When the military junta in Thailand, also known as the National Council for Peace and Order (NCPO), seized power on 22 May, 2014, one of the main reasons it gave for doing so was to address the high levels of corruption plaguing the country under then-Prime Minister Yingluck Shinawatra. Now, with an election hopefully on the horizon, the question on every Thai’s mind is whether the junta been able to rid or reduce corruption in the country.
Going by a recent poll by Bangkok’s Suan Dusit Rajabhat University, more than half of Thais don’t seem to think so. The poll, conducted in March this year, asked respondents whether they believed the military government could solve the problem of corruption in Thailand. 56.6 percent of the respondents said “no”, 23.4 percent said they were uncertain, and only 19.9 percent said they thought the government could use its extraordinary power to rid the country of corruption.
Transparency International’s Corruption Perception Index (CPI) also seems to indicate that the military junta’s rule did not yield much in terms of eradicating corruption. According to the index - where the higher the score, the lower the level of corruption - prior to the military coup, Thailand scored 37 out of 100 in 2012, 35 out of 100 in 2013, and 38 out of 100 in 2014. Under military rule, Thailand scored 38 out of 100 in 2015, 35 out of 100 in 2016, and 37 out of 100 in 2017.
Source: Transparency International
Sungsidh Piriyarangsan, an associate professor and Dean of the College of Social Innovation at Rangsit University, revealed that corruption in the government will cost the country up to Thai baht 100 billion (US$3 billion) this fiscal year. To top it off, Sungsidh said his “cautious estimate” puts the amount at between Thai baht 50 billion (US$1.5 billion) and Thai baht 100 billion (US$3 billion) for 2018 alone. He based his estimates on the findings of 14 studies on corruption funded by the Public Sector Anti-Corruption Commission (PACC).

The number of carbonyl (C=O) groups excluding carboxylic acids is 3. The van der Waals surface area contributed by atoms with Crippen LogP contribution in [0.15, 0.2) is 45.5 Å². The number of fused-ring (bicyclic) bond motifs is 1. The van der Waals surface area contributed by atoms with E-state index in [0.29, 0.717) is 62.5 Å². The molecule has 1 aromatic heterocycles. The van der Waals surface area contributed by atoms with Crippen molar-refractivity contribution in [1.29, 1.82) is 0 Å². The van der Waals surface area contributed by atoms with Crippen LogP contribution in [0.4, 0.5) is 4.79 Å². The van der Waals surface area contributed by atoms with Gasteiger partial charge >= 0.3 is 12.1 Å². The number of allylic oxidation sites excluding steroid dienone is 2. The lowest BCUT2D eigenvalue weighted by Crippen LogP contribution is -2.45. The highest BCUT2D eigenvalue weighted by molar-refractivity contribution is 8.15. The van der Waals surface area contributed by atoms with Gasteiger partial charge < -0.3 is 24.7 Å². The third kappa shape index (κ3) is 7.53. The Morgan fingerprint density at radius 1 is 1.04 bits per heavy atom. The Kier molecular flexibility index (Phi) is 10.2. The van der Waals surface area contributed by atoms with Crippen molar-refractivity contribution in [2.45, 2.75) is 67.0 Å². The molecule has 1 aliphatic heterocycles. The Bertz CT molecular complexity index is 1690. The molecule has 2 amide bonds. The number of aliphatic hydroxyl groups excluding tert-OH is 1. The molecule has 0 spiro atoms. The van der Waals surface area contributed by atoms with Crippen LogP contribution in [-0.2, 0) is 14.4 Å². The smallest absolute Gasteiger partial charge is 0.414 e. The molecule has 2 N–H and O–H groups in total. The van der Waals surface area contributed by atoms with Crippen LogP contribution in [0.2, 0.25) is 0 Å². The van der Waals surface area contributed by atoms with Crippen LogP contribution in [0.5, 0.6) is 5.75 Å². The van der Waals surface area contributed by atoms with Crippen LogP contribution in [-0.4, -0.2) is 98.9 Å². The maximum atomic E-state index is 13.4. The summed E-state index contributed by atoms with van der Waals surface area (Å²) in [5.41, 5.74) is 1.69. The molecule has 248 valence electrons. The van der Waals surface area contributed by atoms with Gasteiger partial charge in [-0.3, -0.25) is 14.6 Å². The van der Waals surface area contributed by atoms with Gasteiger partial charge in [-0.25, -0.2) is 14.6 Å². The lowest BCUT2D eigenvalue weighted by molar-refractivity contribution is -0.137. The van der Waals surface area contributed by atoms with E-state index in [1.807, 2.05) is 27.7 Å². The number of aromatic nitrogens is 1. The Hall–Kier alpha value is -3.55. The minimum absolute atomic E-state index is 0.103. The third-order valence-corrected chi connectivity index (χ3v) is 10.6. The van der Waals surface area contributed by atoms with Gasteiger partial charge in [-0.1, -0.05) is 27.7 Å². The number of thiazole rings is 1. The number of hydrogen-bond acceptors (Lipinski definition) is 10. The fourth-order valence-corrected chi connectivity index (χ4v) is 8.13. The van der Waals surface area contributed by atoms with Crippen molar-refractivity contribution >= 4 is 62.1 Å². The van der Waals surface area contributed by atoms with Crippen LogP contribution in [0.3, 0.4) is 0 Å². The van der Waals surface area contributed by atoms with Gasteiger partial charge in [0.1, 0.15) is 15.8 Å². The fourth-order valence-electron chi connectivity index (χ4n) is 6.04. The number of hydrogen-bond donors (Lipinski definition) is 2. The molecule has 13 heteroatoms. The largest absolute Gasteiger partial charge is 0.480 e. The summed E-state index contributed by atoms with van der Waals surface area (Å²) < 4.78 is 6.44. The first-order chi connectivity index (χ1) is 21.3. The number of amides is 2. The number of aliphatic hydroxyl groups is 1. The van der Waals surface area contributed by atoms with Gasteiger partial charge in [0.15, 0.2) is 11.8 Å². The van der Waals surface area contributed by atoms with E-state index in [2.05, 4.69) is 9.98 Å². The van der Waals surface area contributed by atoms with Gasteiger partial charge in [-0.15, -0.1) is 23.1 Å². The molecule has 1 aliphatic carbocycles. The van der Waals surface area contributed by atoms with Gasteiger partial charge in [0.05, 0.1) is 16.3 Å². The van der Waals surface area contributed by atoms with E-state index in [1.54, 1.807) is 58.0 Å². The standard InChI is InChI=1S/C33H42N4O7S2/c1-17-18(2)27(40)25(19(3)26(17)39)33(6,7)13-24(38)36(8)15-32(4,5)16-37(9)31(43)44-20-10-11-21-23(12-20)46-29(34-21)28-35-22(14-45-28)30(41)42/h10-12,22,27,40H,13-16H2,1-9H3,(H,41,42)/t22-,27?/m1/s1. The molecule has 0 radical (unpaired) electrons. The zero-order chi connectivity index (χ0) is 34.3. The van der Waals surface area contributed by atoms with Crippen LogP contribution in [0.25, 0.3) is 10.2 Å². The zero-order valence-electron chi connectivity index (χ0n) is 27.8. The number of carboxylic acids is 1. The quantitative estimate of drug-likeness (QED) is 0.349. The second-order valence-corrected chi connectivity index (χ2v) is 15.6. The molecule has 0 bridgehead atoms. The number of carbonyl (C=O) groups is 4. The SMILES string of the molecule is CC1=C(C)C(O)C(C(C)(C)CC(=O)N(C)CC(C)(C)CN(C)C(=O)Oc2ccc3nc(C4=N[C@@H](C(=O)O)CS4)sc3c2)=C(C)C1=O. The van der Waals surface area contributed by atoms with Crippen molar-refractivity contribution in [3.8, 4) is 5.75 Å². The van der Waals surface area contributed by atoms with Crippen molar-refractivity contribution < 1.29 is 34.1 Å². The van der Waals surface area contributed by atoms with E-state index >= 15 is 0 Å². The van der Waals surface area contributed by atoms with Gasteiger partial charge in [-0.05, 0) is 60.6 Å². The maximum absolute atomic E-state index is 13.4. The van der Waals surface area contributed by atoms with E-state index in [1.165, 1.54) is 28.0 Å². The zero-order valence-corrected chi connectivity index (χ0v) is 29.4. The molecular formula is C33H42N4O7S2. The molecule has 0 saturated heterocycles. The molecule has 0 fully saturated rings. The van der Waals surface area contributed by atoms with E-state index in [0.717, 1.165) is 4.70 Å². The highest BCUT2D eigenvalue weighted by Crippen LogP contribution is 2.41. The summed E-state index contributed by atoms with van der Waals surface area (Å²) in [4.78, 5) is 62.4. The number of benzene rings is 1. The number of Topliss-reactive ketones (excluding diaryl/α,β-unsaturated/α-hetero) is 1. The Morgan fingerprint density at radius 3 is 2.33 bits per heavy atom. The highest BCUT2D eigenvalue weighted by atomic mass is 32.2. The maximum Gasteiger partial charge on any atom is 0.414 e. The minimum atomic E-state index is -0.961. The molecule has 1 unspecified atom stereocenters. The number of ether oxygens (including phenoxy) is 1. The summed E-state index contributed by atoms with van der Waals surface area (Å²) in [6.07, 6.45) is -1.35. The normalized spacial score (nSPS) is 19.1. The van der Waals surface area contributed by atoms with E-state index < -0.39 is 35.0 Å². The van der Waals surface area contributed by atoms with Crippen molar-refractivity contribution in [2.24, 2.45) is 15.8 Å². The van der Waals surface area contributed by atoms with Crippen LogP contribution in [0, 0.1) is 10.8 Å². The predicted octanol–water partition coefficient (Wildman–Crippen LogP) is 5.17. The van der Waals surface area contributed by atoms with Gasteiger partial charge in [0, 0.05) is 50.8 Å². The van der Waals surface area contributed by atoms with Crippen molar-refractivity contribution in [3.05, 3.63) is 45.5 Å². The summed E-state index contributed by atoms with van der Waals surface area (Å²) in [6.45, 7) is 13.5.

In fact, according to the World Bank, if developing countries can control corruption and enforce the rule of law, per capita income could possibly increase fourfold over the long term. It estimates that on average, the business sector could grow three percent faster. Corruption is seen as a de facto tax on foreign direct investments (FDIs), amounting to around 20 percent of the total investment amount.
The cost of corruption is especially pertinent considering data revealed by the United Nations (UN) and the Asian Development Bank (ADB) regarding poverty in Asia last year. According to both organisations, some 400 million people, a tenth of Asia Pacific's population, live on less than US$1.90 a day - the global definition of extreme poverty - despite the region's impressive economic growth.
Keeping the NCPO in control
A big weakness in Thailand’s political system is that there are no agencies which can truly scrutinise politicians. While parliament and independent agencies do exist, they are unable to take politicians to task and make them accountable for their actions. This muddies the situation in Thailand given the NCPO’s newly unveiled 20-year National Strategy.
There are six strategic areas under the 20-year National Strategy encompassing security, competitiveness enhancement, human resource development, social equality, green growth and rebalancing and public sector development.
For security in particular, the key focus is national security, keeping people happy, managing situations to ensure security, safety and order at all levels, as well as preventing and solving existing and future security issues. This leaves a lot of space to control politicians’ movements. The fact that those in the military also make up a significant portion of those in charge of ensuring politicians abide by the 20-year National Strategy – The National Strategy Committee – just serves to heighten the concern that the National Strategy is merely a document to keep the military junta in control.
While corruption is still rife in Thailand and may become worse in the future, it also provides the military junta with the excuse it needs to keep politicians in check under its 20-year National Strategy. While this isn’t necessarily a bad thing, it does leave a lot of room for abuse if the National Strategy Committee so chooses.
Statistics have shown that the NCPO has not done much in terms of addressing corruption, and providing it another 20 years to work on this is possibly not the best method of dealing with the problem. One of the most crucial steps in lowering corruption to a lesser degree would be to ensure that the judiciary in the country is completely independent of the administration. Currently, the head of the judiciary – the minister of justice – sits in the Prime Minister’s Office. Perhaps this could be a good place to start.